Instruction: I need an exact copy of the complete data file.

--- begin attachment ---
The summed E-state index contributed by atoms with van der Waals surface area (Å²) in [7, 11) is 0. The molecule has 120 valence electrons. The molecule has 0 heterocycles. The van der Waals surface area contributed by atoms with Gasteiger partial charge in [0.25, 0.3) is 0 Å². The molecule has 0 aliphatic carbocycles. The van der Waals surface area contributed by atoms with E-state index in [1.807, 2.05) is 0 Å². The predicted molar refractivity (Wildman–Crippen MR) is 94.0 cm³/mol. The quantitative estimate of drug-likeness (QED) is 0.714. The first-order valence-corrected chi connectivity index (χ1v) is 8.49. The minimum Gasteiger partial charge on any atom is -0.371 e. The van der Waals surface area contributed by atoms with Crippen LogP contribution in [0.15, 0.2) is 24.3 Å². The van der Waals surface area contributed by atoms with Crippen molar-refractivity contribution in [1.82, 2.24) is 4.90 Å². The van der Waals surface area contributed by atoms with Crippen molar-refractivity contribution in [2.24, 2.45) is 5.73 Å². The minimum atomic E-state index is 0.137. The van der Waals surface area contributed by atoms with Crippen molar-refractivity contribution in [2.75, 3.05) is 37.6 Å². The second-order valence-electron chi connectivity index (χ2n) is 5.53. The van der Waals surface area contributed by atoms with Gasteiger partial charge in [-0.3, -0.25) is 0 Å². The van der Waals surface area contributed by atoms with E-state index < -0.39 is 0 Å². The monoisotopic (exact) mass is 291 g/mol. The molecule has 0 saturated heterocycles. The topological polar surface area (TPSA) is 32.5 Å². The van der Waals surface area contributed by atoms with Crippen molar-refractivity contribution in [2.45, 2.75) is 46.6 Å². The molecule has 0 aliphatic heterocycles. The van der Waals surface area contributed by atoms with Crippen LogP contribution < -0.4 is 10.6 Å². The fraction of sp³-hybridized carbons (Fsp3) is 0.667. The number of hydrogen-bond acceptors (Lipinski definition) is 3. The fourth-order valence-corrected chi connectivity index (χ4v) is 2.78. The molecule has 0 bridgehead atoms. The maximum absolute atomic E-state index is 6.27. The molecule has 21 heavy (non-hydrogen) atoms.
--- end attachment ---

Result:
The summed E-state index contributed by atoms with van der Waals surface area (Å²) in [7, 11) is 0. The molecule has 120 valence electrons. The molecule has 0 heterocycles. The van der Waals surface area contributed by atoms with Gasteiger partial charge in [0.25, 0.3) is 0 Å². The molecule has 0 aliphatic carbocycles. The van der Waals surface area contributed by atoms with E-state index in [1.807, 2.05) is 0 Å². The predicted molar refractivity (Wildman–Crippen MR) is 94.0 cm³/mol. The quantitative estimate of drug-likeness (QED) is 0.714. The first-order valence-corrected chi connectivity index (χ1v) is 8.49. The minimum Gasteiger partial charge on any atom is -0.371 e. The van der Waals surface area contributed by atoms with Crippen LogP contribution in [0.15, 0.2) is 24.3 Å². The van der Waals surface area contributed by atoms with Crippen molar-refractivity contribution in [1.82, 2.24) is 4.90 Å². The van der Waals surface area contributed by atoms with Crippen molar-refractivity contribution in [2.24, 2.45) is 5.73 Å². The minimum atomic E-state index is 0.137. The van der Waals surface area contributed by atoms with Crippen molar-refractivity contribution in [2.75, 3.05) is 37.6 Å². The second-order valence-electron chi connectivity index (χ2n) is 5.53. The van der Waals surface area contributed by atoms with Gasteiger partial charge in [-0.3, -0.25) is 0 Å². The van der Waals surface area contributed by atoms with E-state index < -0.39 is 0 Å². The monoisotopic (exact) mass is 291 g/mol. The molecule has 0 saturated heterocycles. The topological polar surface area (TPSA) is 32.5 Å². The van der Waals surface area contributed by atoms with Crippen molar-refractivity contribution in [2.45, 2.75) is 46.6 Å². The molecule has 0 aliphatic heterocycles. The van der Waals surface area contributed by atoms with Crippen LogP contribution < -0.4 is 10.6 Å². The fraction of sp³-hybridized carbons (Fsp3) is 0.667. The number of hydrogen-bond acceptors (Lipinski definition) is 3. The fourth-order valence-corrected chi connectivity index (χ4v) is 2.78. The molecule has 0 bridgehead atoms. The maximum absolute atomic E-state index is 6.27. The molecule has 21 heavy (non-hydrogen) atoms.